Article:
Noun. Slang. A person whose interests ALWAYS take precedence over popularity or conformity. A person who displays the willingness to bear the public shame of liking some weird thing and not caring who knows it.
– GeekDad Jim MacQuarrie
Back in a previous life, when I was studying for an A.M. in social sciences at the University of Chicago, I did some thinking about group formation. This was right at the end of the Balkans War. One of the things which becomes apparent if you study history is that it is much easier to build a group identity around who is not part of the group, than it is to actually describe why people are included in a group. So for instance, Serbians found it easier after the breakup of Yugoslavia to define what it meant to be Serbian by saying they were not like Bosnians and Croats than they did to define exactly what it meant to be Serbian. This led to conflict, even though these three ethnic groups had lived peaceably in Yugoslavia for nearly fifty years. In the same way, during the period from about 1880 to 1945 one influential way Germans understood what it meant to be a good German was by describing it as everything that wasn’t Jewish.
Before any of us starts feeling smug, we ought to remember this kind of identity formation for groups takes place all the time in small and large ways, whether that is in social groups, in business, or academia. When building a coherent group out of a disparate bunch of people it is much easier to say things like “that activity isn’t geeky” or “you aren’t a geek” than to say “this is what it means to be a geek.”
I don’t believe that any activity or sport can be said to be Geeky in itself. As fellow GeekDad contributor Jim MacQuarrie said in a recent email, “[a person] can be a sports geek, a Barbie geek,or a philately geek.” The quality of geekiness resides in the person, not in the activity itself.
One of the great reasons to identify with the word “geek” is that it gives you permission to like what you like no matter what it is. Many of us self-identify as geeks because we have been put down, excluded, and hurt by others due to our interest in “uncool” things like comic books, or board games, or computer programming.
However, as geek culture becomes more mainstream and popular, geeks are beginning to want to try to define what activities are necessary to be a true geek. As soon as we as a geek community start down that road we end up doing the same kind of cultural bullying which caused us to self-identify as geeks in the first place. When we exclude others because they lack “geek cred” we prove we haven’t really learned anything from our life experiences. We are as messed up as those who looked down on us and used the term “geek” as an insult.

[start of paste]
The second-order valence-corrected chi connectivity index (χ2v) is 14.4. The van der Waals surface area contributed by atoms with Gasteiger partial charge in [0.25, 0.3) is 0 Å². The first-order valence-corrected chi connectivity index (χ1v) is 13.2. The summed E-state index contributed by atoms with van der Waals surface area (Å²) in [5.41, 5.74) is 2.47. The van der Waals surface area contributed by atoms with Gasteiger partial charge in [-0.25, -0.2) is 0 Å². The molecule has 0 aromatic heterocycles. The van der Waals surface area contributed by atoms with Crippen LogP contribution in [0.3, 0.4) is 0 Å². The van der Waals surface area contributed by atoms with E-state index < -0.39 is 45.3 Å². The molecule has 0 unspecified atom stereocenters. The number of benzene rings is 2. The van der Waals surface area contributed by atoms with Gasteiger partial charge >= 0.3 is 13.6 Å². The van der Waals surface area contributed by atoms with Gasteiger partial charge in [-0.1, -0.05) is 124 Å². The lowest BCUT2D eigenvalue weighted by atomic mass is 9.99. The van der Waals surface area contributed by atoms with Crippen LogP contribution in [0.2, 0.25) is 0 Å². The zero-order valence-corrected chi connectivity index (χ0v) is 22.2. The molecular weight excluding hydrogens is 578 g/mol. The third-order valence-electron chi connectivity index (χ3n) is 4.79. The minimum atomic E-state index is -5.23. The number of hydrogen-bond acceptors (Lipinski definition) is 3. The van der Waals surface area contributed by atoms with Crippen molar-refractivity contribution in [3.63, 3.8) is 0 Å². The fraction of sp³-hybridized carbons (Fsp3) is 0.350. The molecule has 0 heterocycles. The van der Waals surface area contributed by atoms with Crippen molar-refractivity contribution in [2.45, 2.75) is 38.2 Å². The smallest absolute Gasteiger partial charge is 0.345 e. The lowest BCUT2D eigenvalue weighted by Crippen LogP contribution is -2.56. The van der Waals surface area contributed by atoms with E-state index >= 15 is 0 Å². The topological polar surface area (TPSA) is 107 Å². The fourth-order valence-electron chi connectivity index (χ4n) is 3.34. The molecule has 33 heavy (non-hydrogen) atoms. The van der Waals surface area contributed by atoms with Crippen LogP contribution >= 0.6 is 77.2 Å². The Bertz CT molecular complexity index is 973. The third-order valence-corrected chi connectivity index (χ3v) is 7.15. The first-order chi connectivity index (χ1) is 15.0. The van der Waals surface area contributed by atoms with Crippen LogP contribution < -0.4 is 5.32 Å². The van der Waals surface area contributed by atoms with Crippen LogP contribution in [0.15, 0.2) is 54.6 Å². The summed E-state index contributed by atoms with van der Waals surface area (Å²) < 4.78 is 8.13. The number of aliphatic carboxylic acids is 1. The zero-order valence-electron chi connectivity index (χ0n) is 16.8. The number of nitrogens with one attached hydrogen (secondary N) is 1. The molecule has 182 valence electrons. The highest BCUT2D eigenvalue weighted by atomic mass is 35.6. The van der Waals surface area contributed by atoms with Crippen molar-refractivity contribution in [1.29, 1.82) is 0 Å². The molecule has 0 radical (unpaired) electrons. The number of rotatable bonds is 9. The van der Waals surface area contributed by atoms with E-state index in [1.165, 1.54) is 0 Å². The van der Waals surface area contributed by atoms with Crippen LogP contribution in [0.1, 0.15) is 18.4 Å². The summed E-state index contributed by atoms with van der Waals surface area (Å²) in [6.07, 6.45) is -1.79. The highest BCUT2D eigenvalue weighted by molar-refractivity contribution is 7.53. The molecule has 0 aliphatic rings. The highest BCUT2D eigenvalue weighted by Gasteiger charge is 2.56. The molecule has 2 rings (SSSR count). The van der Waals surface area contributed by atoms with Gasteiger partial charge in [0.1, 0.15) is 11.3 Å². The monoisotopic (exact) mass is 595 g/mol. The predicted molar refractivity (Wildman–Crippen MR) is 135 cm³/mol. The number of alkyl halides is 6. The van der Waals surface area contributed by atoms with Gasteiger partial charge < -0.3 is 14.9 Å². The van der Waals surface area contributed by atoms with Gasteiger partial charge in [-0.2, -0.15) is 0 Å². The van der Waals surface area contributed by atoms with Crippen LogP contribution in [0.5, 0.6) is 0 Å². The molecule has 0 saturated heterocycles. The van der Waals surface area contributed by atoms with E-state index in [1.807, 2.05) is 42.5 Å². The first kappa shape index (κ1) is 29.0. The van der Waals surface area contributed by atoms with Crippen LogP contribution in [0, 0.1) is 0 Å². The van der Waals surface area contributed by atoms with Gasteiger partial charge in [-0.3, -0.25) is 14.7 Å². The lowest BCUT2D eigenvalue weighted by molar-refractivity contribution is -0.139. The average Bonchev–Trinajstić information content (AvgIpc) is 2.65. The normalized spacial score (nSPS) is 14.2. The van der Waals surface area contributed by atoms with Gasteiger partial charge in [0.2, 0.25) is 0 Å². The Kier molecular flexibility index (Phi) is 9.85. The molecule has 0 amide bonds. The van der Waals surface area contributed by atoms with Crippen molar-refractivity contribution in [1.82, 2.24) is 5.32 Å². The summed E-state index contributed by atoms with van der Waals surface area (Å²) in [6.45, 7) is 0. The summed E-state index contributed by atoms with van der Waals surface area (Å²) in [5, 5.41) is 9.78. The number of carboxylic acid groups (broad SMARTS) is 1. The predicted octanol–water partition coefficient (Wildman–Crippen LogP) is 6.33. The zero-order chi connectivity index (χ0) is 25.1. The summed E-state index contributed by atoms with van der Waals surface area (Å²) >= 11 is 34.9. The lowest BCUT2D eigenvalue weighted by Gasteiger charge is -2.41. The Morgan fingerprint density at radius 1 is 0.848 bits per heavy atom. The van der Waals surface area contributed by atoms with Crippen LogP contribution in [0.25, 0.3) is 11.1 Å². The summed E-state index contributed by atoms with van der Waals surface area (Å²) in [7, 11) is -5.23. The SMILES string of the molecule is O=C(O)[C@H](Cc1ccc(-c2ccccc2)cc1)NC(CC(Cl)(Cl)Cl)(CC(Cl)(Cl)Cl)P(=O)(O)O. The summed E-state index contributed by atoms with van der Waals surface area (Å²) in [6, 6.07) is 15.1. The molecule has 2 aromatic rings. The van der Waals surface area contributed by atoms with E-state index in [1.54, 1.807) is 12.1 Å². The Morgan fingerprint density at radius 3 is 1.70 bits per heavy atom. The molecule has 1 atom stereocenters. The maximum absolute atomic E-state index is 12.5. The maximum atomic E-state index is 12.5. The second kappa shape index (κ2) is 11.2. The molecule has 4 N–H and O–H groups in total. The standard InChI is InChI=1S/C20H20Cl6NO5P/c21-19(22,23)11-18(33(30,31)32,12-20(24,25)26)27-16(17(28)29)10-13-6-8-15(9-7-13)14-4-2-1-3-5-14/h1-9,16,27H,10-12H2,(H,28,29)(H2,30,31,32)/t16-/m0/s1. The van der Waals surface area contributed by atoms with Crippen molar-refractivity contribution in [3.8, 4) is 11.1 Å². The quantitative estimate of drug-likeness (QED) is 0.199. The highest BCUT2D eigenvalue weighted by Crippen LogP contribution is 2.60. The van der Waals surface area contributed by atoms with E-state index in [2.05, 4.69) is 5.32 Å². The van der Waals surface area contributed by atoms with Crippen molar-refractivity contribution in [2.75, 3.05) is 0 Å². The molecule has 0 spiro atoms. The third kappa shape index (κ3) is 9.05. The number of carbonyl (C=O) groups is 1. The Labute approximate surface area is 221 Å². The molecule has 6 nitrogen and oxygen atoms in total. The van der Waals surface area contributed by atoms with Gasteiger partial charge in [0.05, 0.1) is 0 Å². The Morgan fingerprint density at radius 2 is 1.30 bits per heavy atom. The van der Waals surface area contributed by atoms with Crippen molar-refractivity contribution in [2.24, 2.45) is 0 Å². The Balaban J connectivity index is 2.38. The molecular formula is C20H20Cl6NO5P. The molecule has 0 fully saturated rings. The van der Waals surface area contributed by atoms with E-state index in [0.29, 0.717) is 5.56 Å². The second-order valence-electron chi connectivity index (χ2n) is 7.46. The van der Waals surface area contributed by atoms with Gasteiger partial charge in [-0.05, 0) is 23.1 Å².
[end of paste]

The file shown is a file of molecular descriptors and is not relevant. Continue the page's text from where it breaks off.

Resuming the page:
As a geek, I am really tired of the culture wars, and I hope to avoid taking part in them even if others try to drag me in. That is harder than it may sound. MacQuarrie has posted a little article on a recent controversy in the archery community. Denise Parker the CEO of USA Archery was quoted as saying, “archery is kind of a geek sport.” Apparently some in the archery world didn’t like this label and took umbrage and Parker was forced to issue an apology.
My instant reaction is to get irritated when someone from the archery world gets angry when it is called a geek sport. Is this a bad thing? I want to go fight for the label I embrace. But if I were to enter the fray, I would have already lost the battle, because that whole conversation is trying to decide what content fits under the word geek. Archery isn’t a geek sport any more than curling or basketball are geek sports, but there are such things as archery, curling, and basketball geeks.
The genius of Jim’s MacQuarrie’s definition of the word geek is that it clearly defines what it means to be a geek without excluding anyone. It tells people to be who they want to be no matter what others say. It simply says be who you are, no matter what it costs you. And that is a definition of a geek that I can support.